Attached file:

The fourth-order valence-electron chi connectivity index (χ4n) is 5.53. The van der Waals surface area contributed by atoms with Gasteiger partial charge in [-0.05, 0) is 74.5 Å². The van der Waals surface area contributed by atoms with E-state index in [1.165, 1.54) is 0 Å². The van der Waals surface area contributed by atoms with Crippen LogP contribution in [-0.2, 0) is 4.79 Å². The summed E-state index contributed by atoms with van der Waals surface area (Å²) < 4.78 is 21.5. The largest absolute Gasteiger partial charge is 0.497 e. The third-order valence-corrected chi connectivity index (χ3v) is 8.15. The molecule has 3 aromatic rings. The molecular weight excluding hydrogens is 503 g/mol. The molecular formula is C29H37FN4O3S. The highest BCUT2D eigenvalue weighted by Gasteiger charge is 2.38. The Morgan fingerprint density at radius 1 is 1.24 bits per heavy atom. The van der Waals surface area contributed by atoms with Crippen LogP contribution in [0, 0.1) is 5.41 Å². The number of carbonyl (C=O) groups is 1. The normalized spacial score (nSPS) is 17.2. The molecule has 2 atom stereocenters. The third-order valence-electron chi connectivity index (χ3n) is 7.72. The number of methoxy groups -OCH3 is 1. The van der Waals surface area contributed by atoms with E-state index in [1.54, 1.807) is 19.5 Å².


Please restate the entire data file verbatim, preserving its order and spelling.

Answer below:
The fourth-order valence-electron chi connectivity index (χ4n) is 5.53. The van der Waals surface area contributed by atoms with Gasteiger partial charge in [-0.05, 0) is 74.5 Å². The van der Waals surface area contributed by atoms with E-state index in [1.165, 1.54) is 0 Å². The van der Waals surface area contributed by atoms with Crippen LogP contribution in [-0.2, 0) is 4.79 Å². The summed E-state index contributed by atoms with van der Waals surface area (Å²) < 4.78 is 21.5. The largest absolute Gasteiger partial charge is 0.497 e. The third-order valence-corrected chi connectivity index (χ3v) is 8.15. The molecule has 3 aromatic rings. The molecular weight excluding hydrogens is 503 g/mol. The molecular formula is C29H37FN4O3S. The highest BCUT2D eigenvalue weighted by Gasteiger charge is 2.38. The Morgan fingerprint density at radius 1 is 1.24 bits per heavy atom. The van der Waals surface area contributed by atoms with Crippen LogP contribution in [0, 0.1) is 5.41 Å². The number of carbonyl (C=O) groups is 1. The normalized spacial score (nSPS) is 17.2. The molecule has 2 atom stereocenters. The third-order valence-electron chi connectivity index (χ3n) is 7.72. The number of methoxy groups -OCH3 is 1. The van der Waals surface area contributed by atoms with E-state index in [1.54, 1.807) is 19.5 Å².